The Tale of a Chivalrous and Gallant Knight

by Sarah Williams

In days of yore when England fair,

Hath fallen into disrepair,

The knight to whom she in despair,

Did gratefully turn was Tony Blair.

 

T’was glorious, that triumphant sight!

The hearts o’the nation hath shone bright,

With hopes that the fearless Sir Blair might,

Put all the wrongs o’England right.

 

The dragon slain, the kingdom won,

Indeed hath Tony well begun,

And England hath rejoiced as one,

When spake he thrice, “Education”.

 

To fight the nation’s enemies,

Sir Tony gathered brave M.P.s,

And with the help of such as these,

He drew up many wise decrees.

 

Blair swore from thence that ne’er should live,

In that house a Conservative,

That all he had he’d surely give,

To stand o’er his land defensive.

 

But though Sir Blair airs could put on,

His power could not forever go on,

For soon o’er Westminster horizon,

Showed the form of David Cameron.

 

Sir Cameron was brave and good.

Whilst in the chamber great he stood,

Proclaimed he to the world that they should,

Embrace all those who wore a hood.

 

Sir Cameron gloriously decreed,

From his energy saving steed,

That he too could take the lead,

And meet the English people’s needs.

 

Sir Blair himself made judgements poor

In leading his kingdom to war,

It had been done by many before,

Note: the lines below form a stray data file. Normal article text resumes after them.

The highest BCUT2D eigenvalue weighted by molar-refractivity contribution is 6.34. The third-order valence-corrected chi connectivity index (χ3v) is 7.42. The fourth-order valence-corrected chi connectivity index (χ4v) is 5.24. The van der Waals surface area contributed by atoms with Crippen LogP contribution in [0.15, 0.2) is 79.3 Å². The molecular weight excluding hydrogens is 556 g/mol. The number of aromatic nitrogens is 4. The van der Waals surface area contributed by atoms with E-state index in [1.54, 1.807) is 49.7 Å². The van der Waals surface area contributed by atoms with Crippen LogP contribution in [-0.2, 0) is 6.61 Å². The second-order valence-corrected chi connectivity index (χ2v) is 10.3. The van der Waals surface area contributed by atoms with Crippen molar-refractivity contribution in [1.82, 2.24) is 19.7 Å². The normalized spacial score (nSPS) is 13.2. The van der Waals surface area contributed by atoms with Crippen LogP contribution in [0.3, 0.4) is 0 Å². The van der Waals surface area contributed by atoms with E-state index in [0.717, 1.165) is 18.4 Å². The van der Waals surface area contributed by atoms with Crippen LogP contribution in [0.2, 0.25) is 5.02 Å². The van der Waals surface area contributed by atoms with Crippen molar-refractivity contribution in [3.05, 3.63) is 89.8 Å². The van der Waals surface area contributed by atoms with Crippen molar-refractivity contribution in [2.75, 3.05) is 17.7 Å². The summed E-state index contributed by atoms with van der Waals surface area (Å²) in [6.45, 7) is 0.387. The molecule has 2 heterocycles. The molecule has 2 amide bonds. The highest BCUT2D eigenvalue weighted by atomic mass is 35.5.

But ruin was all his people saw.

 

Many men whom Blair had happy made,

Now their champion hath betrayed,

And came to young Cameron’s aid.

It seemed that Blair’s power would fade.

 

Thus when the time came for election,

Blair to his men gave the direction,

To each ride out to his own section,

And campaign for Blair’s protection.

 

When at last the day came for the duel,

It fell that Blair again should rule,

But had he now votes minimal,

Whence he had had them one and all.

 

How cruel it seems Sir Blair to blame,

O he of nineties Labour fame,

For despite Cameron’s young blue flame,

The two were really much the same.

 

But Cameron, with all things green,

And helmet and two wheeled machine,

Though threatening, could not have been,

The only threat that Blair had seen.

 

For Blair had lasted contests three,

And now the choice was made by he,

To resign with dignity.

Another knight his heir should be.

 

In this way Tony hath stepped down,

Moved out from number ten in town,

And gallantly he passed the crown,

To that brave knight, Sir Gordon Brown.